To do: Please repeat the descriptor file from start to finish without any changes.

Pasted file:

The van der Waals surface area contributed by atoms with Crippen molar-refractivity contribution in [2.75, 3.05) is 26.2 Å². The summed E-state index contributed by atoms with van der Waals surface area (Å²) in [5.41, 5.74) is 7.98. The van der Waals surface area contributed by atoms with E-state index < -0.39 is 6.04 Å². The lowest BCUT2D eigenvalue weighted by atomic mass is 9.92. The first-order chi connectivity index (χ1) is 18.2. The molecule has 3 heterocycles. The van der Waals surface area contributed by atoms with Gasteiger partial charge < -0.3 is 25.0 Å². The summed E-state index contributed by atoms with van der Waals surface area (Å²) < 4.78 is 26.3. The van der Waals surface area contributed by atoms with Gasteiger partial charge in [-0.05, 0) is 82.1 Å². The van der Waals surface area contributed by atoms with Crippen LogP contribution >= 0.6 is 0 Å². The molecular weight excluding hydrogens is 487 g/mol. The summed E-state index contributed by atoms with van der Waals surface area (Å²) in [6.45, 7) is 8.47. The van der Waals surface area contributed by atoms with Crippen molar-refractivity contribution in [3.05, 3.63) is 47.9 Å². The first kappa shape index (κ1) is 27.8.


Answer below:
The van der Waals surface area contributed by atoms with Crippen molar-refractivity contribution in [2.75, 3.05) is 26.2 Å². The summed E-state index contributed by atoms with van der Waals surface area (Å²) in [5.41, 5.74) is 7.98. The van der Waals surface area contributed by atoms with E-state index < -0.39 is 6.04 Å². The lowest BCUT2D eigenvalue weighted by atomic mass is 9.92. The first-order chi connectivity index (χ1) is 18.2. The molecule has 3 heterocycles. The van der Waals surface area contributed by atoms with Gasteiger partial charge < -0.3 is 25.0 Å². The summed E-state index contributed by atoms with van der Waals surface area (Å²) < 4.78 is 26.3. The van der Waals surface area contributed by atoms with Gasteiger partial charge in [-0.05, 0) is 82.1 Å². The van der Waals surface area contributed by atoms with Crippen LogP contribution >= 0.6 is 0 Å². The molecular weight excluding hydrogens is 487 g/mol. The summed E-state index contributed by atoms with van der Waals surface area (Å²) in [6.45, 7) is 8.47. The van der Waals surface area contributed by atoms with Crippen molar-refractivity contribution in [3.05, 3.63) is 47.9 Å². The first kappa shape index (κ1) is 27.8.